Iditarod -- Race Across Alaska
The Trail

Musher Al Hardman of Ludington, Michigan, arrives in Elim, Alaska last year during the Iditarod Trail Sled Dog Race. Elim is about 123 miles from the finish line. (Andy Klevorn/AP Wide World)
Musher Al Hardman of Ludington, Michigan, arrives in Elim, Alaska last year during the Iditarod Trail Sled Dog Race. Elim is about 123 miles from the finish line. (Andy Klevorn/AP Wide World)

Running the more than 1,000-mile Iditarod course is grueling for both mushers and dogs. It's exhausting, challenging, and unpredictable. The mushers' goal is to keep their dog teams moving through the starkly beautiful Alaskan landscape, and to stay ready for anything.

Q: How many hours do you actually race? What do you do during race breaks?
Martin Buser: During the breaks, we tend to the dogs. We make sure they are comfortable, feed them, rub them down, and check their feet. Then we feed ourselves and try to get some sleep. I sleep an average of two hours out of every 24 hours. That is one of the biggest challenges of the race.

Q: When you were in the Iditarod, did you ever reach a point where you felt like you might not finish?
Paulsen: I never thought I would finish. I didn't see how it was possible for me to finish because I was a rookie. The Iditarod really changes you. It was a life-altering experience. That was 15 years ago. I realized that the things I thought were important in life were not. Looking at the horizon and living life to its full capacity is important—not wasting your time.

Q: What would you say is the most challenging or scary part of the Iditarod?
Martin Buser: Terrain-wise, the first 200 miles are the most difficult. Endurance-wise, it's the last 200 miles because we get so tired. We try not to think about how tired we are. We take catnaps here and there, but we know the finish line is near and we hang in there. My greatest fear on the trail is what we call "overflow." Sometimes the pressure of a lot of snow on a frozen lake or river causes water to rise up around the sides, and then there is open water on the trail. Water and below-zero temperatures are a very dangerous combination for people and dogs. The dogs learn to go around it if they can, or go through it if it is not too deep. But it is very unpredictable.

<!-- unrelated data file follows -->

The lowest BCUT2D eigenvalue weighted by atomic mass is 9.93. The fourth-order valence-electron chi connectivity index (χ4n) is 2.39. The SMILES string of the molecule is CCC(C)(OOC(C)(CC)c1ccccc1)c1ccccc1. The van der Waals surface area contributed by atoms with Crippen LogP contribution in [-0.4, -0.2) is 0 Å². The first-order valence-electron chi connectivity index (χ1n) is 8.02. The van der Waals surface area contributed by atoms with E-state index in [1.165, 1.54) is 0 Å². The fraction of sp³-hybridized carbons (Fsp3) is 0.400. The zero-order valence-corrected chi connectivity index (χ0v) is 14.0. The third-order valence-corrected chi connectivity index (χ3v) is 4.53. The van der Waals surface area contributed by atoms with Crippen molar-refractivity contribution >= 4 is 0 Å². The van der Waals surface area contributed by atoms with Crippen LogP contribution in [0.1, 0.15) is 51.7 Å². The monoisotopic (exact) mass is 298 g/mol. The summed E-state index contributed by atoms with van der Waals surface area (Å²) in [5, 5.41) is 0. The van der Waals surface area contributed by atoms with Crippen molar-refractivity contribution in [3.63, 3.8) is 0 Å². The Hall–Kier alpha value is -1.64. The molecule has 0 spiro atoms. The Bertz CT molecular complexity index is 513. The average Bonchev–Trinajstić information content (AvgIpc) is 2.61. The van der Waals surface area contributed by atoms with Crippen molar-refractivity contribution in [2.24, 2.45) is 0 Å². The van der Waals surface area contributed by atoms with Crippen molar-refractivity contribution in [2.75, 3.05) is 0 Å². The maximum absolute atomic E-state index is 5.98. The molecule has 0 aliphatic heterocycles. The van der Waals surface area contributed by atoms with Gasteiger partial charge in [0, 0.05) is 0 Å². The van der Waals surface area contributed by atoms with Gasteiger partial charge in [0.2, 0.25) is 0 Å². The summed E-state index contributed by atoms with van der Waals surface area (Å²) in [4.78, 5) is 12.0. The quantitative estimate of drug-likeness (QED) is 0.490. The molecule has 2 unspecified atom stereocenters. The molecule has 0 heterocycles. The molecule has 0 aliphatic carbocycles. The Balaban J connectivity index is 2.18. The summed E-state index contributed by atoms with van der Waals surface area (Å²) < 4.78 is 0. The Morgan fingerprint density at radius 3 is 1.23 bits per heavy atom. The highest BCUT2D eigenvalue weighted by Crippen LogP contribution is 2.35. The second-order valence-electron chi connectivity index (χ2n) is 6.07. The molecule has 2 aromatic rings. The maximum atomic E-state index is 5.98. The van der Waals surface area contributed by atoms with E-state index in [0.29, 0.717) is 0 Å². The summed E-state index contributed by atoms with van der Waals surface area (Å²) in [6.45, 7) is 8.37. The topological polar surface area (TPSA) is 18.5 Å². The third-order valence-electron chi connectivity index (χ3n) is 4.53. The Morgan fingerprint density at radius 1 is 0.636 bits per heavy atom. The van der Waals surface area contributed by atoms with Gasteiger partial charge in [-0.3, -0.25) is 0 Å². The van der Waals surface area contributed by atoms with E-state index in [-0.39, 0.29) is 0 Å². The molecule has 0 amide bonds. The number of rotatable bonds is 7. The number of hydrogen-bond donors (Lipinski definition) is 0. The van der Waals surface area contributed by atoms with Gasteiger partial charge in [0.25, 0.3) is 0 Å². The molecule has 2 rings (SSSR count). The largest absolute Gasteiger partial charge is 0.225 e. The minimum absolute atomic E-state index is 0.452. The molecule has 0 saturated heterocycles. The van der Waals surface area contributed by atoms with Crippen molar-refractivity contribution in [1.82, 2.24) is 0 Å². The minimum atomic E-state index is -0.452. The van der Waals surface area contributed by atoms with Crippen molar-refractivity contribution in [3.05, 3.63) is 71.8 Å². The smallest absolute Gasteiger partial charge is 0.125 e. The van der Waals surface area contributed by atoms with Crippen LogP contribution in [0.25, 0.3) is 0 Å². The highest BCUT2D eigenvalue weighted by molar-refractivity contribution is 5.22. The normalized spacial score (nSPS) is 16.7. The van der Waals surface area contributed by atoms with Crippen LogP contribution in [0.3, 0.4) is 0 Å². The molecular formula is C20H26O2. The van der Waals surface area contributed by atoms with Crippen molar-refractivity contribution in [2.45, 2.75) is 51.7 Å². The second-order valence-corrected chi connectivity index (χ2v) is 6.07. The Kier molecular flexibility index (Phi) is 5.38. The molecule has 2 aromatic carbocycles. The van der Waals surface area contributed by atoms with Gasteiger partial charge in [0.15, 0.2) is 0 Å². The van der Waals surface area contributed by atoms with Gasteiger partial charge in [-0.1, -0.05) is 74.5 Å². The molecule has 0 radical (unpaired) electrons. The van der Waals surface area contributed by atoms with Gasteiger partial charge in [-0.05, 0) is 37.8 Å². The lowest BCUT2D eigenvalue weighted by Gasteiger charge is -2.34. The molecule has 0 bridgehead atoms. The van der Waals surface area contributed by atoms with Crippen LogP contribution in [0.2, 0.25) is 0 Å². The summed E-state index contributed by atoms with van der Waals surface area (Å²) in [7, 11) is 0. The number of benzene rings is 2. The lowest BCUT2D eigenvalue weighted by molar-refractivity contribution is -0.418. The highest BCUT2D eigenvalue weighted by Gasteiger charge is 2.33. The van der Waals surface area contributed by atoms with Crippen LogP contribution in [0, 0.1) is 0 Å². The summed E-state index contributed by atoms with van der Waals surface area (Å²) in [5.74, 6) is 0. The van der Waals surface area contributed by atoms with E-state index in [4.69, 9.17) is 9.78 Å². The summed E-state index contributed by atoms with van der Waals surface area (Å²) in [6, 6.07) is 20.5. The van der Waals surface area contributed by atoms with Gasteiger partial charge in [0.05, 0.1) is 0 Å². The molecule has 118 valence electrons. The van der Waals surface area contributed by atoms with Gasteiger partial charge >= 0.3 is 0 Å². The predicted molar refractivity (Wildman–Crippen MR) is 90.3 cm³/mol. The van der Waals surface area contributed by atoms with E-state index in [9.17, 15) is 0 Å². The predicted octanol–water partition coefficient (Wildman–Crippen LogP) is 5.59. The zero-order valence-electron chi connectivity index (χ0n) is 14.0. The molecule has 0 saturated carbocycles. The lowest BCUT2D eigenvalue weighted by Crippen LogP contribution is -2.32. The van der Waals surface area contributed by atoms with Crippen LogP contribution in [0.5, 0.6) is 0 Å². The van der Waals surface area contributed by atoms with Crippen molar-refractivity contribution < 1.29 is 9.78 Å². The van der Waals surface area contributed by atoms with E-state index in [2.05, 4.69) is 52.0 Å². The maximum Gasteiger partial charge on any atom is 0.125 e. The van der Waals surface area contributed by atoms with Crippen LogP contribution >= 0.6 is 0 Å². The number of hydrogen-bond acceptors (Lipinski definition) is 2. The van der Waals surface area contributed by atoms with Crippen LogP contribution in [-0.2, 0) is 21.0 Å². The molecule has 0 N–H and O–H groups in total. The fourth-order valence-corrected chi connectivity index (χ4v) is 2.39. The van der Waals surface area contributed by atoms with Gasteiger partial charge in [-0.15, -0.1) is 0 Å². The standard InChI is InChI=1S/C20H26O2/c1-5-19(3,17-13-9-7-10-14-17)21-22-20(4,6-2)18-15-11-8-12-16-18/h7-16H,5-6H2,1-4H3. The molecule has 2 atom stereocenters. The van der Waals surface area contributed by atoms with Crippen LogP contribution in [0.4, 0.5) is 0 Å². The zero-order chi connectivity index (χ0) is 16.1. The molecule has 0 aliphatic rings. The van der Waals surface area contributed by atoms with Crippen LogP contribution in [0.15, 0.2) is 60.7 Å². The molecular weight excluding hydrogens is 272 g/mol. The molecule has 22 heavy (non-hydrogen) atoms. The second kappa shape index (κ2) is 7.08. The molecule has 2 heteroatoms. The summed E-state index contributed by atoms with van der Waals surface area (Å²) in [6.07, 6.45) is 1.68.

Gary Paulsen: The fear when you cross open water is the scariest part of the Iditarod. You go over lakes, rivers, and 75 miles of open Bering Sea. Saltwater ice has a strange feel and it is hard to judge its stability. And this is scary because you know how terrible it will be if you fall through the ice.

Q: What kinds of animals have you seen on the trail?
Martin Buser: I have seen lots of animals or signs of animals. Once I saw in the snow the traces of a wolf pack but never saw them in the flesh. I have seen a wolf on a rare instance. We see moose, sometimes too close up as they compete for the packed-down trail in deep-snow years. Foxes and coyotes are sometimes seen off in the distance. Once my team chased a herd of buffalo in the snowless Farewell Burn area—although I didn't see much more than a cloud of dust. That was a wild ride! I've never seen a bear on the trail. In fact, most animals maintain a distance from dog teams.

Q: How did you feel the times you won the Iditarod?
Martin Buser: Of course, you feel like a proud dad! I guess every time is different, but it always feels very gratifying. It's a very proud moment. It is also very humbling because we realize we could never do it without the dogs. They are the true heroes of the trail. I know the dogs understand the victory. They are proud of their owners, and they look twice their normal size. They know exactly what they have accomplished. When I won the Iditarod the first time in 1992, it was just a great reward and a big relief that after so many years of training, we managed to do it. It was a great feeling after working so long for something. Persistence pays off.